My friend Dale Larson and his colleague William T. Hoyt have debunked the common notion that grief counseling often makes things worse rather than better in a new review of the scientific literature reported in the August issue of Professional Psychology: Research and Practice, published by the American Psychological Association (APA). You can read both the APA press release about it, and the full text of the article.
There is a lot of fuzzy thinking in this field, and this study is nice reminder that evidence matters. The flap is about “TIDE” (no, not the laundry product). In this context TIDE refers to treatment-induced deterioration effects. In other words, does seeing a grief therapist make things worse?
According to Larson and Hoyt, "A pessimistic view of grief counseling has emerged over the last 7 years, exemplified by R. A. Neimeyer’s (2000:541) oft-cited claim that 'such interventions are typically ineffective, and perhaps even deleterious, at least for persons experiencing a normal bereavement'". Neimeyer reported the alarming finding that, averaging over all studies that provided the necessary TIDE information, "nearly 38% of recipients of grief counseling theoretically would have fared better if assigned to the no-treatment condition". The results for “normal” grievers (as opposed to those who were "traumatically bereaved"), were even more alarming, with nearly one in two clients having negative effects as a result of treatment.
If this is true, having a cup of herbal tea would be cheaper and safer than seeing your grief counselor. These findings were quickly accepted as gospel fact, and were disseminated with lemming-like enthusiasm in the professional literature. Unfortunately, no one bothered to check the data behind these claims until now.
The APA press release on the new Larson and Hoyt article sums it up by saying that "Despite frequent claims to the contrary, there is no empirical or statistical evidence to suggest that grief counseling is harmful to clients, or that clients who are normally bereaved are at special risk if they receive grief counseling.... (Larson and Hoyt)... found that the data on which these negative views are based have never been published and came from a student dissertation that was never peer-reviewed, using a statistical technique attributed to another student’s master’s thesis, also never peer-reviewed."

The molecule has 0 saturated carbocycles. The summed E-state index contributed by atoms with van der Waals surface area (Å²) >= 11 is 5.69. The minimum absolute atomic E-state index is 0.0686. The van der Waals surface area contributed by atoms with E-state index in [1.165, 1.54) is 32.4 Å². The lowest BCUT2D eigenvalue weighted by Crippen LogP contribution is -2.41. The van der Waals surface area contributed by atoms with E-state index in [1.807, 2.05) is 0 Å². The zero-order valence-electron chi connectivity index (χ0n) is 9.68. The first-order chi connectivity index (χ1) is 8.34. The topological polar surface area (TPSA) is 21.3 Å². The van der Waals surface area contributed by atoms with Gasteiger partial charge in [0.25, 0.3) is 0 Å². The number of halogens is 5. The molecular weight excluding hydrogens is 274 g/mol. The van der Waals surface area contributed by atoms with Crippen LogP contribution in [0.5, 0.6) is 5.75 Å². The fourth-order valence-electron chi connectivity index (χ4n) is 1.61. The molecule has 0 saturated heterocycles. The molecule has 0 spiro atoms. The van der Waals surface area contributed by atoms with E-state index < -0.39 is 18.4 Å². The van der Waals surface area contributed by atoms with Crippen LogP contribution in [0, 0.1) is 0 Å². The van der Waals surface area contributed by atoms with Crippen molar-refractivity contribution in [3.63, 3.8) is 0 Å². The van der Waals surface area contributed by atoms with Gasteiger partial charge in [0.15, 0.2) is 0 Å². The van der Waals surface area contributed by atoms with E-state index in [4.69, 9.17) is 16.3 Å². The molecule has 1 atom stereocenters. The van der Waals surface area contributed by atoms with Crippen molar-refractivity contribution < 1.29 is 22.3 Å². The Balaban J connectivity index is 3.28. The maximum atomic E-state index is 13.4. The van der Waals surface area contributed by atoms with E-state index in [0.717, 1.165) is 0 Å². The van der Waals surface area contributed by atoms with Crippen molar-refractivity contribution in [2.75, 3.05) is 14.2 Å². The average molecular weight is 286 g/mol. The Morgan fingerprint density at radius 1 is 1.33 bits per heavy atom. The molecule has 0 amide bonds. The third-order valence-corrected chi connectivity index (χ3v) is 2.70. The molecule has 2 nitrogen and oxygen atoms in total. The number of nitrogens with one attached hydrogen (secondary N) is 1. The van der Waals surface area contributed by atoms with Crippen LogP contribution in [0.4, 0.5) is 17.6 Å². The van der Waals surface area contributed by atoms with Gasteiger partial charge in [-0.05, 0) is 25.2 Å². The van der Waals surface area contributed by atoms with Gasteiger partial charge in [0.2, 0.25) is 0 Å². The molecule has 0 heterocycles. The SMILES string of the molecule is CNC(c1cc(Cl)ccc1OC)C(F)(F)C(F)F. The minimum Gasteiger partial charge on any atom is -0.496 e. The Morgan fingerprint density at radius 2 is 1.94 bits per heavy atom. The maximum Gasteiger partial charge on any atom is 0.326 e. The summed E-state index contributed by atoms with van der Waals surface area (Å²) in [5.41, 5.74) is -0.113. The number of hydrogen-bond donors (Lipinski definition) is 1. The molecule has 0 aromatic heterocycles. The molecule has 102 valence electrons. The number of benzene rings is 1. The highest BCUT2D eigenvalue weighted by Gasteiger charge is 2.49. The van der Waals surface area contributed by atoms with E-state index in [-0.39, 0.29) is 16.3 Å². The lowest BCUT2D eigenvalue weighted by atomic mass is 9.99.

Assuming that the analysis by Larson and Hoyt is correct, how is it possible that the dubious 2000 findings could have risen so quickly to be a popular mantra about grief support? It is not enough to simply criticize the sloppy initial publication. Why did it take this long for someone to notice problems with the work? The damage caused by the publication and repeated citation of the bogus TIDE claims is a case study of how the ideal of careful peer review broke down in this social science field.
Only recently, a separate post hoc blind review of the statistical methods was done by the APA, long after the widespread negative impact of the alarming findings had taken hold. The conclusion was that the methods were unreliable and that the findings cited by Neimeyer are "seriously flawed" (Larson and Hoyt: 349).
So how did this junk get past the original peer reviewers in 2000? Apparently none of those reviewers examined the original dissertation research. Instead, they trusted Neimeyer's summary of the dissertation findings. Once Neimeyer's summary was in the literature no one ever returned to the original empirical report to challenge its validity. This is like a hapless literature student who relies on the CliffsNotes for Moby Dick since it is an easier read than the original. That’s understandable, but I expect more from a peer reviewer.
Larson and Hoyt point out that "One factor that made the TIDE claims resistant to critical review was the practice of citing Neimeyer’s peer-reviewed summary article, rather than Fortner’s dissertation (which contained the data on which the claims were based).... The phrase 'novel statistical procedure,' which to a methodologist may be a red flag, appears in this instance to have leant added legitimacy to the findings among statistically naïve readers. If readers (and even reviewers!) lack the statistical training to evaluate new methodologies, this greatly enhances the chances for invalid findings, or misinterpretations of valid findings, to enter the published literature."
Larson and Hoyt (p. 353) suggest that scholars who don’t bother to read the sources they cite are "participating not in the conventions of scientific scholarship but rather in a sort of grown-up version of the children's game of 'telephone.' In this game, receivers later in the chain of communication never hear directly from the source but only from those just preceding them in the chain. In the grown-up version of the game, just as in the children’s version, there is every likelihood of serious distortion of the original message."
If you want to play telephone with Dale Larson you can probably reach him via his web site.